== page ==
Alzgeimer’s disease is a neurodegenerative disease characterized by progressive cognitive deterioration together with declining activities of daily living and neuropsychiatric symptoms or behavioral changes. The most striking early symptom is the loss of short-term memory (amnesia), which usually manifests as minor forgetfulness that becomes steadily more pronounced with illness progression, with relative preservation of older memories. As the disorder progresses, cognitive (intellectual) impairment extends to the domains of language (aphasia), skilled movements (apraxia), recognition (agnosia), and functions such as decision making and planning get impaired.
(Fig. 28. The view of a normal brain on the left and the brain with Alzgeimer’s disease on the right)(click the picture to enlarge)
Parkinson’s disease is a degenerative disorder of the central nervous system that often impairs the sufferer's motor skills and speech. Parkinson's disease belongs to a group of conditions called movement disorders. It is characterized by muscle rigidity, tremor, a slowing of physical movement, and in extreme cases, a loss of physical movement (akinesia). The primary symptoms are the results of decreased stimulation of the motor cortex by the basal ganglia, normally caused by the insufficient formation and action of dopamine, which is produced in the dopaminergic neurons of the brain. Secondary symptoms may include high level cognitive dysfunction and subtle language problems. Parkinson’s disease is both chronic and progressive.
Myasthenia Gravis is a neuromuscular disease leading to fluctuating muscle weakness and fatigability. Weakness is typically caused by circulating antibodies that block acetylcholine receptors at the post-synaptic neuromuscular junction, inhibiting the stimulative effect of the neurotransmitter acetylcholine.
Demyelination is the act of demyelinating, or the loss of the myelin sheath insulating the nerves. When myelin degrades, conduction of signals along the nerve can be impaired or lost, and the nerve eventually withers. This leads to certain neurodegenerative disorders like multiple sclerosis, chronic inflammatory demyelinating polyneuropathy.
(Fig. 29. The Effect of cocain in the brain)(click the picture to enlarge)
In neuroscience, neuromodulation is the process in which several classes of neurotransmitters in the nervous system regulate diverse populations of neurons (one neuron uses different neurotransmitters to connect to several neurons). As opposed to direct synaptic transmission, in which one presynaptic neuron directly influences a postsynaptic partner (one neuron reaching one other neuron), neuromodulatory transmitters secreted by a small group of neurons diffuse through large areas of the nervous system, having an effect on multiple neurons. Examples of neuromodulators include dopamine, serotonin, acetylcholine, histamine and others.
A neuromodulator is a relatively new concept in the field, and it can be conceptualized as a neurotransmitter that is not reabsorbed by the pre-synaptic neuron or broken down into a metabolite. Such neuromodulators end up spending a significant amount of time in the CSF (cerebrospinal fluid), influencing (or modulating) the overall activity level of the brain. For this reason, some neurotransmitters are also considered as neuromodulators. Examples of neuromodulators in this category are serotonin and acetylcholine. Neuromodulators may alter the output of a physiological system by acting on the associated inputs.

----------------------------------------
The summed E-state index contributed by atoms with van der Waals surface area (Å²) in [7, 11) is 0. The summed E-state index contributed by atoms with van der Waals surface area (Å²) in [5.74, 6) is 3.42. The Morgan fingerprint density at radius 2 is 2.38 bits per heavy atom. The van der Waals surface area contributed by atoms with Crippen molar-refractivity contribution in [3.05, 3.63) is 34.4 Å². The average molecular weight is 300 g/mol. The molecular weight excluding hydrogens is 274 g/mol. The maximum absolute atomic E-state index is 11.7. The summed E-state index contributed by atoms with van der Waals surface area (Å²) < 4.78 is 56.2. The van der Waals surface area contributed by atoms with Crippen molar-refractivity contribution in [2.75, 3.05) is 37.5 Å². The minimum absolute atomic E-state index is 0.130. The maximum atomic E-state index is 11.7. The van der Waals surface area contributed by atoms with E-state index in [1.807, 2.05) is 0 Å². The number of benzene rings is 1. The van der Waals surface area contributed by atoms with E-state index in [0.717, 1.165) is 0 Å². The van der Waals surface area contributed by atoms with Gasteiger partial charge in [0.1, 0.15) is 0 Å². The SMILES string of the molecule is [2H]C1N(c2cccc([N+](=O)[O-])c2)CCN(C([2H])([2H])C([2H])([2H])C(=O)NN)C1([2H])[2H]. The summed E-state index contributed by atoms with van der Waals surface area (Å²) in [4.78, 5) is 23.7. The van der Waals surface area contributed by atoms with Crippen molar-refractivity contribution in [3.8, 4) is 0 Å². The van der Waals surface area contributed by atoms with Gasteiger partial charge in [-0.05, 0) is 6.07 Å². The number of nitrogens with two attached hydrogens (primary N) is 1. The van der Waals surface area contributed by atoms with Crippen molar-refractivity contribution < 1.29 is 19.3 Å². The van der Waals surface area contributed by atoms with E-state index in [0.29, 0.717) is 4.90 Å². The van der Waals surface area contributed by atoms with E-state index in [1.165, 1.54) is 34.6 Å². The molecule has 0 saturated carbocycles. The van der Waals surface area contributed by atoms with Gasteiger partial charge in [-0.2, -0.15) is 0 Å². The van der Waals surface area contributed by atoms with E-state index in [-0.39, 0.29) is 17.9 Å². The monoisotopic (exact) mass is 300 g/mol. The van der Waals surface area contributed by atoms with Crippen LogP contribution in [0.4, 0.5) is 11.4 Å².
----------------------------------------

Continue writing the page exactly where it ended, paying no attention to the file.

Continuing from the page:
(Fig. 27. Neuron and electrical impulses)(click the picture to enlarge)
Neurotransmitter systems are systems of neurons in the brain expressing certain types of neurotransmitters, and thus form distinct systems. Activation of the system causes effects in large volumes of the brain. The major neurotransmitter systems are the noradrenaline (norepinephrine) system, the dopamine system, the serotonin system and the cholinergic system. Drugs targeting the neurotransmitter of such systems affects the whole system, and explains the mode of action of many drugs. Most other neurotransmitters, on the other hand, e.g. glutamate, GABA and glycine, are used very generally throughout the central nervous system.
The noradrenaline system consists of just 1500 neurons on each side of the brain, which is diminutive compared to the total amount of more than 100 billion neurons in the brain. Nevertheless, when activated, the system plays major roles in the brain, as seen in table above. Noradrenaline is released from the neurons, and acts on adrenergic receptors.
The dopamine system consists of several pathways, originating from the ventral tegmentum or substantia nigra as examples. It acts on dopamine receptors.
Parkinson’s disease is at least in part related to failure of dopaminergic cells in deep-brain nuclei, namely the substantia nigra. Treatments potentiating the effect of dopamine precursors have been proposed and effected, with moderate success. Cocaine, for example, blocks the reuptake of dopamine, leaving these neurotransmitters in the synaptic gap longer. AMPT (alpha-methyl-p-tyrosine) prevents the conversion of tyrosine to L-DOPA, the precursor to dopamine and deprenyl inhibits monoamine oxidase (MAO)-B and thus increases dopamine levels.
The serotonin system in the CNS contains only 1% of total body serotonin, the rest being found as transmitters in the peripheral nervous system. It travels around the brain and acts on serotonin receptors. In the peripheral nervous system (such as in the gut wall) serotonin regulates vascular tone. In pharmacology Prozac is a selective serotonin reuptake inhibitor, hence potentiating the effect of naturally released serotonin.
The cholinergic system works primary by M1 receptors, but M2-, M3-, M4-, and M4- receptors are also found in the CNS.
The gamma-aminobutyric acid (GABA) system is more generally distributed throughout the brain. Nevertheless, it has an overall inhibitory effect.